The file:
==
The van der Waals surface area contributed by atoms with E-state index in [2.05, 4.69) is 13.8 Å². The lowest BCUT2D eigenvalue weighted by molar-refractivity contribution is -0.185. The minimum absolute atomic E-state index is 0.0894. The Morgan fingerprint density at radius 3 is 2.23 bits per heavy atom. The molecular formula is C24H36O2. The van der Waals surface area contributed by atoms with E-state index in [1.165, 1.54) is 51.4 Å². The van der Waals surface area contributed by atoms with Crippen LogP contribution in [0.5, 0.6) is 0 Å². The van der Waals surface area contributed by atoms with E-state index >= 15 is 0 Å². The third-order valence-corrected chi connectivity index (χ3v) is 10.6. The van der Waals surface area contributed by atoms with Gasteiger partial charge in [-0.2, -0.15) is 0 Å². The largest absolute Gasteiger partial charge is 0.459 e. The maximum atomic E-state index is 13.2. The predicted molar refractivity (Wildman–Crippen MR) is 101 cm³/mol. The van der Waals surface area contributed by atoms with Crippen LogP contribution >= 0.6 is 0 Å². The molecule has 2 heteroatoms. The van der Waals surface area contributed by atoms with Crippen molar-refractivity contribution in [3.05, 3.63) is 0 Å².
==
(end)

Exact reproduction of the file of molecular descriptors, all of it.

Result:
The van der Waals surface area contributed by atoms with E-state index in [2.05, 4.69) is 13.8 Å². The lowest BCUT2D eigenvalue weighted by molar-refractivity contribution is -0.185. The minimum absolute atomic E-state index is 0.0894. The Morgan fingerprint density at radius 3 is 2.23 bits per heavy atom. The molecular formula is C24H36O2. The van der Waals surface area contributed by atoms with E-state index in [1.165, 1.54) is 51.4 Å². The van der Waals surface area contributed by atoms with Crippen LogP contribution in [0.5, 0.6) is 0 Å². The van der Waals surface area contributed by atoms with E-state index >= 15 is 0 Å². The third-order valence-corrected chi connectivity index (χ3v) is 10.6. The van der Waals surface area contributed by atoms with Gasteiger partial charge in [-0.2, -0.15) is 0 Å². The largest absolute Gasteiger partial charge is 0.459 e. The maximum atomic E-state index is 13.2. The predicted molar refractivity (Wildman–Crippen MR) is 101 cm³/mol. The van der Waals surface area contributed by atoms with Crippen LogP contribution >= 0.6 is 0 Å². The molecule has 2 heteroatoms. The van der Waals surface area contributed by atoms with Crippen molar-refractivity contribution in [3.05, 3.63) is 0 Å².